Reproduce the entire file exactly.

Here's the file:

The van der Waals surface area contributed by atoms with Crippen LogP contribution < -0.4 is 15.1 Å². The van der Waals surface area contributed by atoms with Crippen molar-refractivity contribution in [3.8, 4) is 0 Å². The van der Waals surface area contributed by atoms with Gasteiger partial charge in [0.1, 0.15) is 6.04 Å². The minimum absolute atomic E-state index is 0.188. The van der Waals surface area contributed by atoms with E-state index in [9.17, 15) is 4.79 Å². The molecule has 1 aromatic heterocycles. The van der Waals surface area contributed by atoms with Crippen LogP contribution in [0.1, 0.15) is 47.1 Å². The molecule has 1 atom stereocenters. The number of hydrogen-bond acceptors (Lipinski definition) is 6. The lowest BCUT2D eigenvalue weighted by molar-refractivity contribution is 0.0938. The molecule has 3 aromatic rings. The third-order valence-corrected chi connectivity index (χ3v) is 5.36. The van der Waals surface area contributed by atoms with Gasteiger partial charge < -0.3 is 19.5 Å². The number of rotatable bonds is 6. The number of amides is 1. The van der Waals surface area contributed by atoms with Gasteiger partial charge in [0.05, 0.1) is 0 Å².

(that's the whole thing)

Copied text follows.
The van der Waals surface area contributed by atoms with Crippen LogP contribution < -0.4 is 15.1 Å². The van der Waals surface area contributed by atoms with Crippen molar-refractivity contribution in [3.8, 4) is 0 Å². The van der Waals surface area contributed by atoms with Gasteiger partial charge in [0.1, 0.15) is 6.04 Å². The minimum absolute atomic E-state index is 0.188. The van der Waals surface area contributed by atoms with E-state index in [9.17, 15) is 4.79 Å². The molecule has 1 aromatic heterocycles. The van der Waals surface area contributed by atoms with Crippen LogP contribution in [0.1, 0.15) is 47.1 Å². The molecule has 1 atom stereocenters. The number of hydrogen-bond acceptors (Lipinski definition) is 6. The lowest BCUT2D eigenvalue weighted by molar-refractivity contribution is 0.0938. The molecule has 3 aromatic rings. The third-order valence-corrected chi connectivity index (χ3v) is 5.36. The van der Waals surface area contributed by atoms with Gasteiger partial charge < -0.3 is 19.5 Å². The number of rotatable bonds is 6. The number of amides is 1. The van der Waals surface area contributed by atoms with Gasteiger partial charge in [0.05, 0.1) is 0 Å².